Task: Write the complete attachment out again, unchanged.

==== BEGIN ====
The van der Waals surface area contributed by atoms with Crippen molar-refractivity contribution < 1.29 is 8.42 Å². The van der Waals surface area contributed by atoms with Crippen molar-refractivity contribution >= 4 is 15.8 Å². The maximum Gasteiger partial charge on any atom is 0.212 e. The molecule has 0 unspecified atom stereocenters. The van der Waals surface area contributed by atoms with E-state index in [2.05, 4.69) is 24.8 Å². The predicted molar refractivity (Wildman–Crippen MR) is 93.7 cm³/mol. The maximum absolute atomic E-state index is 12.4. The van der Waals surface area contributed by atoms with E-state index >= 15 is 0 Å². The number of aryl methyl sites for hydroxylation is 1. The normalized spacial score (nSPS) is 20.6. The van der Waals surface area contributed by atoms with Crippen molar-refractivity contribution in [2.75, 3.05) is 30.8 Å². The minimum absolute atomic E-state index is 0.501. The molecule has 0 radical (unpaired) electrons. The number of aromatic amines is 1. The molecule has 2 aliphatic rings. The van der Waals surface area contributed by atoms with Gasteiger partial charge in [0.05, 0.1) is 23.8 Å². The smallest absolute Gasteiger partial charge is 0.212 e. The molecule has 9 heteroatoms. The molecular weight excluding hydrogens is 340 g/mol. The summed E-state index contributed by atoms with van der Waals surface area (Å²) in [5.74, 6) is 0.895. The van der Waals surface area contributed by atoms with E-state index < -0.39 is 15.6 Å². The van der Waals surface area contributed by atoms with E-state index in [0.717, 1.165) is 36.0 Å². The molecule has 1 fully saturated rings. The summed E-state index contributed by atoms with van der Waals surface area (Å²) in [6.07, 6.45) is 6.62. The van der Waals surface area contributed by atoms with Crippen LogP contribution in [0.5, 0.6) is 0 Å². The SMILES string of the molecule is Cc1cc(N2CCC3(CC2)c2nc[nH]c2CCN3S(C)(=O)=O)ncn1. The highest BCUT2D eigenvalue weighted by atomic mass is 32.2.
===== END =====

The van der Waals surface area contributed by atoms with Crippen molar-refractivity contribution < 1.29 is 8.42 Å². The van der Waals surface area contributed by atoms with Crippen molar-refractivity contribution >= 4 is 15.8 Å². The maximum Gasteiger partial charge on any atom is 0.212 e. The molecule has 0 unspecified atom stereocenters. The van der Waals surface area contributed by atoms with E-state index in [2.05, 4.69) is 24.8 Å². The predicted molar refractivity (Wildman–Crippen MR) is 93.7 cm³/mol. The maximum absolute atomic E-state index is 12.4. The van der Waals surface area contributed by atoms with E-state index >= 15 is 0 Å². The number of aryl methyl sites for hydroxylation is 1. The normalized spacial score (nSPS) is 20.6. The van der Waals surface area contributed by atoms with Crippen molar-refractivity contribution in [2.75, 3.05) is 30.8 Å². The minimum absolute atomic E-state index is 0.501. The molecule has 0 radical (unpaired) electrons. The number of aromatic amines is 1. The molecule has 2 aliphatic rings. The van der Waals surface area contributed by atoms with Gasteiger partial charge in [0.05, 0.1) is 23.8 Å². The smallest absolute Gasteiger partial charge is 0.212 e. The molecule has 9 heteroatoms. The molecular weight excluding hydrogens is 340 g/mol. The summed E-state index contributed by atoms with van der Waals surface area (Å²) in [5.74, 6) is 0.895. The van der Waals surface area contributed by atoms with E-state index < -0.39 is 15.6 Å². The van der Waals surface area contributed by atoms with E-state index in [0.717, 1.165) is 36.0 Å². The molecule has 1 fully saturated rings. The summed E-state index contributed by atoms with van der Waals surface area (Å²) in [6.07, 6.45) is 6.62. The van der Waals surface area contributed by atoms with Crippen LogP contribution in [0.5, 0.6) is 0 Å². The SMILES string of the molecule is Cc1cc(N2CCC3(CC2)c2nc[nH]c2CCN3S(C)(=O)=O)ncn1. The highest BCUT2D eigenvalue weighted by atomic mass is 32.2.